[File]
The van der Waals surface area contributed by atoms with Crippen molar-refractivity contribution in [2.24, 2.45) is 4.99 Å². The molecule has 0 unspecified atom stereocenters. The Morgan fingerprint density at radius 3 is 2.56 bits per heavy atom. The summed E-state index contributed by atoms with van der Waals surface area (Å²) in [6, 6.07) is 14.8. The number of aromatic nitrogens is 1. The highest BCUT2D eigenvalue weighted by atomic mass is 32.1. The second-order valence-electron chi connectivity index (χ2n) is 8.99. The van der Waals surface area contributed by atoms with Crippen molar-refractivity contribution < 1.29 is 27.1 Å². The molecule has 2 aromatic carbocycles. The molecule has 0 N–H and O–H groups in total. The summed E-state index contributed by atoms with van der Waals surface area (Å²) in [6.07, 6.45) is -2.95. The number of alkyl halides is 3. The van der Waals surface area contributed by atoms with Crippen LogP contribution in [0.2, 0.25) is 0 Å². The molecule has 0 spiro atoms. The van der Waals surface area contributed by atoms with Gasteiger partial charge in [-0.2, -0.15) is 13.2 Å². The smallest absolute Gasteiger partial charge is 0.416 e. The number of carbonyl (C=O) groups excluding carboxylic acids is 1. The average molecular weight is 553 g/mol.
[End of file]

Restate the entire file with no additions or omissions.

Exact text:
The van der Waals surface area contributed by atoms with Crippen molar-refractivity contribution in [2.24, 2.45) is 4.99 Å². The molecule has 0 unspecified atom stereocenters. The Morgan fingerprint density at radius 3 is 2.56 bits per heavy atom. The summed E-state index contributed by atoms with van der Waals surface area (Å²) in [6, 6.07) is 14.8. The number of aromatic nitrogens is 1. The highest BCUT2D eigenvalue weighted by atomic mass is 32.1. The second-order valence-electron chi connectivity index (χ2n) is 8.99. The van der Waals surface area contributed by atoms with Crippen molar-refractivity contribution < 1.29 is 27.1 Å². The molecule has 2 aromatic carbocycles. The molecule has 0 N–H and O–H groups in total. The summed E-state index contributed by atoms with van der Waals surface area (Å²) in [6.07, 6.45) is -2.95. The number of alkyl halides is 3. The van der Waals surface area contributed by atoms with Crippen LogP contribution in [0.2, 0.25) is 0 Å². The molecule has 0 spiro atoms. The van der Waals surface area contributed by atoms with Gasteiger partial charge in [-0.2, -0.15) is 13.2 Å². The smallest absolute Gasteiger partial charge is 0.416 e. The number of carbonyl (C=O) groups excluding carboxylic acids is 1. The average molecular weight is 553 g/mol.